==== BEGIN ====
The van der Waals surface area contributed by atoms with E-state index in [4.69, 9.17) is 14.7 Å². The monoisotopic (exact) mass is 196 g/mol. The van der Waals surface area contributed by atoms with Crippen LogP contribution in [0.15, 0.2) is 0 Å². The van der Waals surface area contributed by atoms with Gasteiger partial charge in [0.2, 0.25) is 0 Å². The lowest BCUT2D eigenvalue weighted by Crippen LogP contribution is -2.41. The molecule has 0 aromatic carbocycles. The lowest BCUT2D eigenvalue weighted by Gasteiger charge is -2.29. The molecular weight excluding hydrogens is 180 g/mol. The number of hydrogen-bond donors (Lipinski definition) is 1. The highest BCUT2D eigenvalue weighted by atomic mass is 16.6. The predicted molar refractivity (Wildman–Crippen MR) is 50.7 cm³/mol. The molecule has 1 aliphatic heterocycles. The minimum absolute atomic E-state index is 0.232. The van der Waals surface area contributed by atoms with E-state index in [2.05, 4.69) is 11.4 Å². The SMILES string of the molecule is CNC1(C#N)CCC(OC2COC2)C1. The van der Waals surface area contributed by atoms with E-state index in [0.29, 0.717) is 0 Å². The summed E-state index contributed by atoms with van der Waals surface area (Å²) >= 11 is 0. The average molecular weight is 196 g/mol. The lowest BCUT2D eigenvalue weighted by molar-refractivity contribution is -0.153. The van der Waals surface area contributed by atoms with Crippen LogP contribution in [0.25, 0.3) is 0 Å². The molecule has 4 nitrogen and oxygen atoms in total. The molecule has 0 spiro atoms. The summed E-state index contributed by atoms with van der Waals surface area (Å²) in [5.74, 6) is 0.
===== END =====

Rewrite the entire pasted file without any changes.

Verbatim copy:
The van der Waals surface area contributed by atoms with E-state index in [4.69, 9.17) is 14.7 Å². The monoisotopic (exact) mass is 196 g/mol. The van der Waals surface area contributed by atoms with Crippen LogP contribution in [0.15, 0.2) is 0 Å². The van der Waals surface area contributed by atoms with Gasteiger partial charge in [0.2, 0.25) is 0 Å². The lowest BCUT2D eigenvalue weighted by Crippen LogP contribution is -2.41. The molecule has 0 aromatic carbocycles. The lowest BCUT2D eigenvalue weighted by Gasteiger charge is -2.29. The molecular weight excluding hydrogens is 180 g/mol. The number of hydrogen-bond donors (Lipinski definition) is 1. The highest BCUT2D eigenvalue weighted by atomic mass is 16.6. The predicted molar refractivity (Wildman–Crippen MR) is 50.7 cm³/mol. The molecule has 1 aliphatic heterocycles. The minimum absolute atomic E-state index is 0.232. The van der Waals surface area contributed by atoms with E-state index in [2.05, 4.69) is 11.4 Å². The SMILES string of the molecule is CNC1(C#N)CCC(OC2COC2)C1. The van der Waals surface area contributed by atoms with E-state index in [0.29, 0.717) is 0 Å². The summed E-state index contributed by atoms with van der Waals surface area (Å²) >= 11 is 0. The average molecular weight is 196 g/mol. The lowest BCUT2D eigenvalue weighted by molar-refractivity contribution is -0.153. The van der Waals surface area contributed by atoms with Crippen LogP contribution in [0.25, 0.3) is 0 Å². The molecule has 4 nitrogen and oxygen atoms in total. The molecule has 0 spiro atoms. The summed E-state index contributed by atoms with van der Waals surface area (Å²) in [5.74, 6) is 0.